While winter driving may be perceived as presenting the most dangers for motorists because of snow storms and icy roads, the summer season is not without its own list of hazardous driving situations. In fact, according to 2012 data from the Insurance Institute for Highway Safety (IIHS), the highest number of fatal car accidents occur during the summer months, and the most fatalities of any month occurred in July, 2012, with 3,126 traffic deaths. August and June were second and third respectively, each with over 3,000 crash fatalities. So what is it about the warm summer months that make driving so deadly?
Less Experienced Drivers
School is out and, in many cases, teenagers new to driving are hitting the roads, often with a carload of friends and driving distractions. Data collected by the National Highway Traffic Safety Administration’s (NHTSA) Fatality Analysis Reporting System
(FARS) indicates that teens are more likely to be involved in traffic accidents than any other age group.
Increased Traffic Congestion
With so many motorists heading to their favorite vacation destinations, road congestion is inevitable and increases the chance of an accident. Patience is the key to safe driving. Be aware of work zones before you leave on a trip and plan an alternate route if possible. If you encounter unexpected road construction, slow down and watch for lane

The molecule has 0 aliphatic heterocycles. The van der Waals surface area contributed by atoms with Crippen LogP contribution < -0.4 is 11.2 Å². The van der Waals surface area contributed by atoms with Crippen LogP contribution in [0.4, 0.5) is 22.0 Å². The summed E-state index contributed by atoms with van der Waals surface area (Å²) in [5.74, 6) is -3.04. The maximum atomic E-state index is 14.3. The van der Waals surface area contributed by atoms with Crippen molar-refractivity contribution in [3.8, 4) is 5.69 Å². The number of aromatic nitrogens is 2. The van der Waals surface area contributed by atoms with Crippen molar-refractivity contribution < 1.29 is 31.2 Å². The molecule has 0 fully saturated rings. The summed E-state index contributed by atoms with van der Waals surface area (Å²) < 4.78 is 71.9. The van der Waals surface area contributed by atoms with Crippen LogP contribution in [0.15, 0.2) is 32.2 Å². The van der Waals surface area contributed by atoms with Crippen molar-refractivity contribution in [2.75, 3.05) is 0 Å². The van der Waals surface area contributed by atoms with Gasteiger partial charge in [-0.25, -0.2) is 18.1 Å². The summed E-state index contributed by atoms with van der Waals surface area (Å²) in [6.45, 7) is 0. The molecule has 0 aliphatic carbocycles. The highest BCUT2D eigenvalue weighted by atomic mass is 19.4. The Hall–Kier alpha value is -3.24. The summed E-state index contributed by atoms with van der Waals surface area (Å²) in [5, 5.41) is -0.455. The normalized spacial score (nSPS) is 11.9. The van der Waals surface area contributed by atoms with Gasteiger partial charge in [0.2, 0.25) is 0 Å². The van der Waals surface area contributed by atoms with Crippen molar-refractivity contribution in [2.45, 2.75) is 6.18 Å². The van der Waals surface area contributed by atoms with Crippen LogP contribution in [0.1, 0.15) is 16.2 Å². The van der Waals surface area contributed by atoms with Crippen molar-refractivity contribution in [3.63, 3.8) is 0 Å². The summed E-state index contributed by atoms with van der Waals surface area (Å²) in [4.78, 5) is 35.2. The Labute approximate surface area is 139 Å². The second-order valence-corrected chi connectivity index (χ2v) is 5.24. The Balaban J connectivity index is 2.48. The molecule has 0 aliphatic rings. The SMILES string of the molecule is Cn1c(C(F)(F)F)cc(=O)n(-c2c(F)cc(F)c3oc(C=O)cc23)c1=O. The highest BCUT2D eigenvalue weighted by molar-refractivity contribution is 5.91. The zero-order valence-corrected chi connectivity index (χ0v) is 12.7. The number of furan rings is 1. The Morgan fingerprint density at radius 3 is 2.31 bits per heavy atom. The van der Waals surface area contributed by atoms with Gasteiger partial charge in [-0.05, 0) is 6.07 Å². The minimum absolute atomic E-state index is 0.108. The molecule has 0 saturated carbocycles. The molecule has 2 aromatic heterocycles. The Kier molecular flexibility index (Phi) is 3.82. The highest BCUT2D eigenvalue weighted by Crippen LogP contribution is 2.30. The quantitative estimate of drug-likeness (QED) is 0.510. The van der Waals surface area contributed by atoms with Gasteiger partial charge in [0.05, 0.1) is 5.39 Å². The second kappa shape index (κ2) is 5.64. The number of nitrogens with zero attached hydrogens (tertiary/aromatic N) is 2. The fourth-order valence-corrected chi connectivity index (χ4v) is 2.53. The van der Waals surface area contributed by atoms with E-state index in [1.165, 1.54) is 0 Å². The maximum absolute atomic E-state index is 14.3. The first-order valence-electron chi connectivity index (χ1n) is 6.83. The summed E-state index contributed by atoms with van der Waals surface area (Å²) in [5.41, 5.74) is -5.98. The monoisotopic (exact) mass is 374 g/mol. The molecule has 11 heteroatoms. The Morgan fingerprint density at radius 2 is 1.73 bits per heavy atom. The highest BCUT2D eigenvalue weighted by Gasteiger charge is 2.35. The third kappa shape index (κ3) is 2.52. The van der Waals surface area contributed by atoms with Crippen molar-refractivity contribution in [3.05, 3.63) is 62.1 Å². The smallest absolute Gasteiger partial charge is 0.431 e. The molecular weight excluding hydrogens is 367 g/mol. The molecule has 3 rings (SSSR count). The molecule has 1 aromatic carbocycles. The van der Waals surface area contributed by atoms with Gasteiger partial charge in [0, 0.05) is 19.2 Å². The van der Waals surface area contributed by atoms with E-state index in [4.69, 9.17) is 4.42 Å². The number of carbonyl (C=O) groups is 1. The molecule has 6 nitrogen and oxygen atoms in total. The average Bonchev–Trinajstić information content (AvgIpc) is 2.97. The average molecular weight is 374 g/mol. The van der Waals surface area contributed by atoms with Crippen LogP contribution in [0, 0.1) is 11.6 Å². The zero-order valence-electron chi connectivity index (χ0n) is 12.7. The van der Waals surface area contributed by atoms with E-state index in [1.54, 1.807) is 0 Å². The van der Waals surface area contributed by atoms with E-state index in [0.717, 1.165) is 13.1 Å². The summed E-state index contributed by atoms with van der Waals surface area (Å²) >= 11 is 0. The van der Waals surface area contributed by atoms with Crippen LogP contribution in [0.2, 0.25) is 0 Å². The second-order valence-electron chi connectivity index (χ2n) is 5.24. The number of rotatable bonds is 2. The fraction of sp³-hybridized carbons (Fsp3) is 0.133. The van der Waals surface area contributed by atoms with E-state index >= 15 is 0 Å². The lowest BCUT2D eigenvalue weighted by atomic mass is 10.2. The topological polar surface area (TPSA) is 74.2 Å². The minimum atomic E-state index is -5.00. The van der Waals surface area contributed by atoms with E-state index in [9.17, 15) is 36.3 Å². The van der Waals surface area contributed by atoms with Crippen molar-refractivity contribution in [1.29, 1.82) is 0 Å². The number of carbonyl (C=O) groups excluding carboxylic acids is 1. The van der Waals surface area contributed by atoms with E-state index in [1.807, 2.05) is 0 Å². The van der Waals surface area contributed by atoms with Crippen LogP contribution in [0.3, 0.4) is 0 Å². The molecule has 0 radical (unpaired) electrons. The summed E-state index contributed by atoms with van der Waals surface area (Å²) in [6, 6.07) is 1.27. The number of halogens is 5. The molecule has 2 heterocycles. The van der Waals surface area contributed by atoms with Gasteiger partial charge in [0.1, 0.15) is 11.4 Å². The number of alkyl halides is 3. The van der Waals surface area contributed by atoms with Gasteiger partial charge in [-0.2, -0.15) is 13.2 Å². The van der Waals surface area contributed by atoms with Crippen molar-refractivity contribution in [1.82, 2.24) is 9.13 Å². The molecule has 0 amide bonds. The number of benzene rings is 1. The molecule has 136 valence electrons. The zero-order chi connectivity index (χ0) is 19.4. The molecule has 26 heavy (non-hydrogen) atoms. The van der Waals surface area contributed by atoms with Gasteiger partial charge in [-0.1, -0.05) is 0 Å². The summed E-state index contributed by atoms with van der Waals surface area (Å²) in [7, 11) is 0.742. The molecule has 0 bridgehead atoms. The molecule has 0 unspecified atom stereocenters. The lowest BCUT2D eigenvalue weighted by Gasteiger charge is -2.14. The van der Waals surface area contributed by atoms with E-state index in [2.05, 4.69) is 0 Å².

changes and merging vehicles.
Bicycles And Motorcycles
Sharing the road with two-wheelers is a summer staple, as the number of motorcycles and bicycles increases dramatically. According to IIHS data, 722 cyclists were involved in fatal accidents in 2012, most of which occurred during the three summer months. As
the professional on the road, watch for cyclists and be aware that they can disappear into your blind spots for several seconds. A double-check of your side and rearview mirrors before you make a move can help spot cyclists and avoid a collision. Apply these same safe driving habits with the increased number of often-distracted pedestrians in popular vacation areas.
Vacationing motorists aren’t always familiar with the routes they are taking. Watch for drivers’ hesitations, sudden braking and a tendency to drift into your lane of travel.
Leave space around anyone talking or texting on a cell phone, and slow down around erratic drivers.
Summer driving presents its own set of challenges, so slow down and add space whenever possible. Stay focused, check your mirrors and always signal your driving intentions.